As these images show, the chainsaws have moved in to the controversial Ellerton Drive Extension road corridor in January, under the direction of council administrator Tim Overall and against the documented wishes of a sizeable community segment.
Environmental destruction in the river corridor and escarpment and loss of community amenity in the suburbs are major strikes against a road that has been called a gift to developers and that has divided Queanbeyan’s former elected council, other elected representatives and the residents. Graham Franklin-Brown, who (full disclosure) lives near the proposed road, has his say after a day of watching the contractors remove big trees.
After having its first proposal for an environmental offset declared invalid, the council has pulled another ‘offset’ parcel of land elsewhere from its capacious sleeves and has gained approval from the federal government under the Environmental Protection and Biodiversity Conservation (EPBC) Act to begin the ugly process of destroying habitat trees along the route of the proposed Ellerton Drive Extension.
In December the Bulletin reported that council was seeking federal government permission to destroy 55 hollow-bearing trees and 45 termite mounds where the threatened Rosenberg’s goanna can lay its eggs. A decision was expected by early March after a thorough assessment but came in the second week of January. The EPBC Act applies because the trees might be part of the nationally threatened grassy box gum woodland ecosystem
Council employees moved on site during the week, and with the protection of the local police, and the assistance of contracted wildlife ‘experts’, are cutting down habitat trees and bulldozing termite mounds in preparation for road construction activities scheduled to begin later this year.
Labor and the Greens call for halt
Initial reaction from residents and community groups is fury over the haste with which council is progressing this phase of the development. Labor and the Greens don’t support the EDE proceeding at this time and question both the environmental and financial cost to ratepayers and the undemocratic administrative process.
Labor candidate for Monaro Bryce Wilson told the Bulletin: “Simply put, this project should not progress until a new council is elected.
“This project has a large environmental footprint, clearing trees and bushland, a large debt burden for the local council, and a business case that should be further investigated.
“Given these issues, I would call on our local state member to take some leadership and ask council and its administrators to push pause on clearing works and the calling of building tenders, to allow council elections to be held as soon as possible, for the merged council to consider its future, and a fully democratic decision making process to be made to Queanbeyan’s traffic issues.
The Greens have also spoken out in a press release with Greens NSW Environment & Transport Spokesperson, Dr Mehreen Faruqi MLC, and Australian Greens Senator for NSW, Senator Lee Rhiannon, calling on the council administrator and the state representative to halt plans for the EDE because of environmental damage that it will cause as well as the lack of transparency.
Dr Faruqi said: “The Greens are calling for at least a stay on constructing this project until the business case is released and there has been a full examination of the alternatives, such as upgrading currently congested intersections.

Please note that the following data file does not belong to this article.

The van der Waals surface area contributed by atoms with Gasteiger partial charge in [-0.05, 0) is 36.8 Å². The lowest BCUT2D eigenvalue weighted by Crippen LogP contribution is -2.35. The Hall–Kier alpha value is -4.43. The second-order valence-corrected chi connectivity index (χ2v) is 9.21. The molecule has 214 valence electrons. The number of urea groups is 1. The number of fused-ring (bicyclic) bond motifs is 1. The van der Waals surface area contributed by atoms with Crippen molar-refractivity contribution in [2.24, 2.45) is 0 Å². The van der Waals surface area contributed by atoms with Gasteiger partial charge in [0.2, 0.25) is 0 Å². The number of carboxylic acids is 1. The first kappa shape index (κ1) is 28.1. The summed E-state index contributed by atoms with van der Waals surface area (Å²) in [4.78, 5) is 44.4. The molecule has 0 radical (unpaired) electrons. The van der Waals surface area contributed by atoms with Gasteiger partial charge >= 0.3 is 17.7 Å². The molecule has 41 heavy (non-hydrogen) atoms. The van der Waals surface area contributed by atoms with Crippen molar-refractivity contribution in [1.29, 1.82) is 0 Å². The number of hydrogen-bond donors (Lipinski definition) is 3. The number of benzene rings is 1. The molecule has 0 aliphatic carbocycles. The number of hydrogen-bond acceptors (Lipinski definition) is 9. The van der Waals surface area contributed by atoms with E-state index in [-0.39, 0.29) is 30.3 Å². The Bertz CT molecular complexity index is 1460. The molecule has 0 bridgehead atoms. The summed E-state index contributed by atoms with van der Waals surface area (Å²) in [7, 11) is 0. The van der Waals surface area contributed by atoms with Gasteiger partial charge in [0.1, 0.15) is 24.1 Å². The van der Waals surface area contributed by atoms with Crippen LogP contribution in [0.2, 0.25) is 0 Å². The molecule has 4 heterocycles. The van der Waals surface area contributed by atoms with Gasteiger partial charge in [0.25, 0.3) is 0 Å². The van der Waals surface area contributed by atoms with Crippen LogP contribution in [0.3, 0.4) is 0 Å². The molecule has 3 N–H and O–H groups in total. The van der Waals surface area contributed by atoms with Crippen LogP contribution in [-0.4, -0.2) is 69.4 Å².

“There are significant environmental costs of proceeding and no amount of biodiversity offsetting can change this. It seems as if the un-elected council is determined to push this through, whatever the environmental or economic cost to the community.
“I understand that the local member [Barilaro] has requested more information from the Roads and Maritime Services on this project and on alternatives. Mr Barilaro needs to step up for his community and stop the bulldozers.”
Senator Rhiannon said: “Late last year the Senate supported a Greens motion calling on the [federal] Minister to decline approval of the extension and for the government to support the council to develop more sustainable transport solutions.
“It is disappointing that the council has ignored this call and the wishes of the local community. If the council is rushing this project through to avoid scrutiny at the ballot box, it is up to the other representatives in the area like Mr Barilaro to step in, she said.
Both sides of this environmental battle are fully aware that there is a narrow ‘window of opportunity’ to complete the process of destruction before the end of January.
After that, wildlife will presumably return to the sites for breeding and, finding their homes destroyed, move on to ‘greener’ pastures somewhere else in an already overstressed ecosystem.
It’s a bit like environmental slum clearance, isn’t it administrator?
Well done Lord Farqhuar, let’s clean up the swamp, and hide all those messy critters that get in the way of driving unnecessary roads through our precious escarpment, so that developers can get easy access to the Queanbeyan river corridor.
At a local level, the destruction of habitat along the proposed EDE corridor is wholly consistent with the wholesale licence being offered to land managers by the NSW government to destroy whatever parts of the environment that are left standing in the face of development, political ambition, and greed.
As with a lot of decisions being made by the current administration, this activity should only have been decided on by the community, through its elected representatives, and not by an overtly politically-appointed administrator.
Queanbeyan Palerang Regional Council has sent the Bulletin a letter outlining its position and justification for the road which has not wavered over the years. We will publish this in coming days along with some response from local councillors from the last elected councils.